Life Changes by Deb Anna

Well, I haven’t gone off topic for a while and given that I’m leaving for New York in just a few hours and my usual pre-flight did-I-pack-right-will-my-cats-go-on-hunger-strikes-with-me-gone-and-what-if-I-get-strip-searched-at-the-airport level of anxiety making me draw a complete blank on the topic of wind, I figured I’d write a bit about the way my life has changed since my book came out.

In short, it hasn’t.

I don’t mean this to sound remotely embittered. I just mean that we’re all sort of conditioned to think that when something we’ve worked toward for a long time happens, our lives will suddenly be unrecognizable from the way they were.

For many years I was the person who thought THIS thing or THAT accomplishment would be the experience that would catapult me into some fourth dimension of wonderfulness, only to always learn that that never ever happens. I mean, maybe it does if you’re The Devil Wears Prada girl, but none of my evil bosses have ever been famous. Nevertheless, in my experience, even thoroughly fantastic things don’t bring about sudden, spontaneous change. It’s only when I’m looking back that I can see the subtle shifts that were a result of whatever the thing was that I once thought would bring me everlasting glee. Oh and also true happiness doesn’t come from anything external since it’s not about what happens to us but how we handle it.

Or maybe it’s just book two where everything changes?

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4 thoughts on “Life Changes by Deb Anna

  1. I can understand your sense that life hasn’t really changed much for you, but has your success changed the attitude or behavior of those around you?

  2. Lisa posed my question, Anna. It’s difficult to believe that now, as a published author with such glowing reviews, that you wouldn’t garner more attention, respect or admiration?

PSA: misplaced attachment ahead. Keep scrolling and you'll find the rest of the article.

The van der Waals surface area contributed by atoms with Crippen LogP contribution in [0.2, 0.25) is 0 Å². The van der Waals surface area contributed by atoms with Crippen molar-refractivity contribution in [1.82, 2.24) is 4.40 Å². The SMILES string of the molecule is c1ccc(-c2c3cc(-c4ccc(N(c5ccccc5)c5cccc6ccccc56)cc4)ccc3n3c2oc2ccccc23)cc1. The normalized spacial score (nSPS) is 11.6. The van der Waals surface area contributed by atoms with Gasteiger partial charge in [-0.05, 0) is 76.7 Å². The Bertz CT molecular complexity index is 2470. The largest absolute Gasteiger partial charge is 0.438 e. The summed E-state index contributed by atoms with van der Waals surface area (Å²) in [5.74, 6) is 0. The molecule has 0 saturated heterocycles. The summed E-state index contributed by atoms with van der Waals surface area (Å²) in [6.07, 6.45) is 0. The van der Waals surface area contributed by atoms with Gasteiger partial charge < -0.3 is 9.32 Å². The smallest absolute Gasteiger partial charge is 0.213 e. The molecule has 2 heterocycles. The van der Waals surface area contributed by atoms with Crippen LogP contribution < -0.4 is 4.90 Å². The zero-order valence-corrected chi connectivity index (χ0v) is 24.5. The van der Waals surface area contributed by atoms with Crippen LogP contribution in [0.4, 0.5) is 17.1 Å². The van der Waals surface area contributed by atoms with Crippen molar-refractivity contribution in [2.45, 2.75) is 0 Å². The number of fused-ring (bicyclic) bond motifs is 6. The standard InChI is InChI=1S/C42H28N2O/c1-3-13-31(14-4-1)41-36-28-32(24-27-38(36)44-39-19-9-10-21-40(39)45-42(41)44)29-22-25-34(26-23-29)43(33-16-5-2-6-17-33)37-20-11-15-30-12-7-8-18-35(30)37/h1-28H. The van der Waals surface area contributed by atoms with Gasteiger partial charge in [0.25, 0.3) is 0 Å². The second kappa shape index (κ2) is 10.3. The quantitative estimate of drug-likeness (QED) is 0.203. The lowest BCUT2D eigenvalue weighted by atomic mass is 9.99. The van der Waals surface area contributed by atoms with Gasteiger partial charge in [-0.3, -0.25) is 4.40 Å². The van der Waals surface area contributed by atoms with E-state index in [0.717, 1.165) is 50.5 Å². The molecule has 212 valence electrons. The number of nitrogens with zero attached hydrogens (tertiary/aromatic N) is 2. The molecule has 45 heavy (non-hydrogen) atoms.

3. No, you’re right. If you catch yourself thinking, “If I could just _____” or “As soon as I get _________”, “my life will be _________”, then it’s time to take a step back. It’s useful to know why you want something and where it could take you, but it will not make you (or me) complete, perfect, or any more loved, nor will it make your life (or mine) complete, perpetually happy, or entirely satisfactory. Planning and goals are great, but a lot of the joy is in the journey. So enjoy wherever you are now – or change it – instead of pinning all your hopes on your next achievement or status change.

  4. There is definitely something slightly anticlimactic about the whole publication hoopla, not in a bad way, but it just doesn’t necessarily match up to the dream of publication that some of us have had for years. And years. Being in Hawaii kept me far removed from everything, and I didn’t even see my book on a shelf until almost 2 months post-publication, but even then I still thought it would be different somehow. I think, quite frankly, that it’s healthier this way. What we do isn’t who we are, and it means that we are less affected externally and staying grounded internally (or one can hope).

    And Lisa, I have definitely noticed changes in people around me – at least those who were more acquaintances. Either they want to get closer (and have you read THEIR manuscript!) or they pull away and look at you funny. Go figure.

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